THE MIDNAPORE MURDERS
(This article by Dr Rosie Llewellyn-Jones first appeared in the Autumn 2023 issue of Chowkidar, Volume 16, Number 6)
During the troubled period of the 1930s, when calls for Indian independence grew stronger, three British officers were gunned down within eighteen months of each other in the Bengali town of Midnapore. Their stories are related in a well-researched article published in the Kolkata Telegraph together with photographs of the three graves at St John’s church. Sadly the graveyard is utterly neglected today, rat-infested and subject to vandalism and overgrown vegetation. The Telegraph’s focus was on the young Bengali men who carried out the assassinations while BACSA’s interest is in the history of these three men, James Peddie, Robert Douglas and Bernard Burge. The post of District Magistrate in Midnapore had been a fairly uncontroversial one until the Hijli Detention Camp was established there in 1930. This housed men who were being held for offences against the British government which was cracking down hard on the armed struggle for independence.
James Peddie was a 38-year old Scotsman, born in Fife, who had served in the Great War. He joined the ICS in 1921, and a decade later was appointed magistrate at Midnapore. His short tenure there was marked by arrests and raids on the townspeople and ‘oppressive measures’, including public floggings. An underground organisation, Bengal Volunteers, planned to kill him and he was shot down inside Midnapore School, while visiting an exhibition one evening. The old-established school had no electricity and the room was dimly lit by kerosene lamps. Peddie died the following day, 8 April 1931, in hospital. His grave is marked by a handsome stone cross and the inscription bears the words ‘Carry On’.
Peddie’s successor was another Scotsman, Edinburgh-born Robert Douglas, known as a good cricketer. It was during his tenure that one incident in particular sparked a deep resentment in local people. This was the shooting of two unarmed detainees in the Hijli Camp. Douglas blamed the prisoners and this caused an outcry in Bengal, with Rabindranath Tagore writing a strong letter to The Statesman, which the British editor refused to publish. Douglas had increased his own security and began to work from home, only visiting the District Board office for monthly meetings. But it was here on 30 April 1932 that he was shot by two young Bengalis who got in through a rear entrance. He died immediately and one of his assassins was hanged at Midnapore Central Jail the following year. Douglas was buried alongside Peddie under another stone cross (recently vandalised) and his inscription concludes ‘There is peace to thee and no hurt’.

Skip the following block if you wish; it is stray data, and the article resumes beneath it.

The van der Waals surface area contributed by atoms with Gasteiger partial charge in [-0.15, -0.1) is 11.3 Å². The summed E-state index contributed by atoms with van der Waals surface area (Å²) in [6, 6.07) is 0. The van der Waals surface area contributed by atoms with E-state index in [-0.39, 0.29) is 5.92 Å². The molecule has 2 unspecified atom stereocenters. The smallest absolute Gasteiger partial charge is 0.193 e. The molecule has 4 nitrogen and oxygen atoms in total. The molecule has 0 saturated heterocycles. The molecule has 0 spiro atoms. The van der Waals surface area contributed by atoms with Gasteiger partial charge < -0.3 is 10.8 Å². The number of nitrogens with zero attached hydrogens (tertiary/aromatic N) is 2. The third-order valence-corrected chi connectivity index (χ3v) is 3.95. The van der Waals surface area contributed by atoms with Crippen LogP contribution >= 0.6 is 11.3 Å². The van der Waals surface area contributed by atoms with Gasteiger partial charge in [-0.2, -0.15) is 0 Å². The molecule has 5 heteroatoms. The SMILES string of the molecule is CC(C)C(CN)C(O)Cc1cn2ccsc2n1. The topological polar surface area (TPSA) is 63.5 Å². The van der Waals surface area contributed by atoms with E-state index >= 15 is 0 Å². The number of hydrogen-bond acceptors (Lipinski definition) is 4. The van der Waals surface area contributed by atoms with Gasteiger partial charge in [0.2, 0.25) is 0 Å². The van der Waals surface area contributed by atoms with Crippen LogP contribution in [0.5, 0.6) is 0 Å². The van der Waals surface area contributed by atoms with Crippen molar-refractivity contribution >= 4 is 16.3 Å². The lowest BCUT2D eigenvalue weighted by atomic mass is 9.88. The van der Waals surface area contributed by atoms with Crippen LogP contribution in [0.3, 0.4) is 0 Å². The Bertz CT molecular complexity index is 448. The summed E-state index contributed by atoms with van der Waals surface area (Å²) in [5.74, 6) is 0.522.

Not surprisingly it became increasingly difficult to fill the office at Midnapore. Two British District Magistrates killed within thirteen months was not an inviting prospect. Against the wishes of his wife, Bernard Burge accepted the post. Like Peddie, Burge had served in the Great War, for which he was decorated and he subsequently served on the North West Frontier during the Third Afghan War. Leaving the Army, he joined the ICS in 1921. Like Douglas, Burge was a keen cricketer, having captained the Ballyganj Cricket Club in Calcutta. He had also, briefly, been in command of the Hilji Detention Camp after the shooting incident, which made him a strong target for the Bengal Volunteers. His bungalow was patrolled by sentries night and day and his own bodyguards accompanied him everywhere. His wife, Barbara, was punctilious in vetting anyone who wanted to meet her husband, interviewing everyone beforehand and accompanying the visitors to see her husband. Perhaps surprisingly she herself was not a target and so was able to travel freely around Midnapore.
Football has a particularly strong following in Bengal, both in the past and today. As an avid football fan, and president of the Town Football Club, Burge decided to watch a match at the Midnapore ground against the Mohammedan Sporting Club on 2 September 1933. It was reported that Burge and his security team felt no harm could come to him on a football field. This was a dreadful mistake. Getting out of his car, Burge is said to have changed into a football jersey and as he walked towards the pitch he was gunned down by five assassins. His police security officers retaliated and two of the killers were shot dead – the remaining three being captured by the football crowd and subsequently hanged.
Burge joined his two predecessors in St John’s graveyard. A marble cross with an image of Jesus crucified marks his tomb. His inscription concludes with the words ‘The Price of Empire’ – an overtly political statement and certainly not a religious sentiment. There was huge outrage over Burge’s murder, from the Viceroy to the Secretary of State for India and the Governor of Bengal. It was pointed out that Burge was not a soldier in a country at war but ‘a civil official performing just his daily round, the common task with the shadow of death as a constant companion, simply because he was doing his job’. His widow, Barbara who had done all she could to ensure his safety was awarded the Kaiser-i-Hind medal. Burge’s war medals were auctioned recently at Spink, fetching a total of £1,800. No further British officials seem to have been appointed to the Midnapore post and the three graves at St John’s are a poignant reminder of men working in the closing years of Empire with fatal consequences.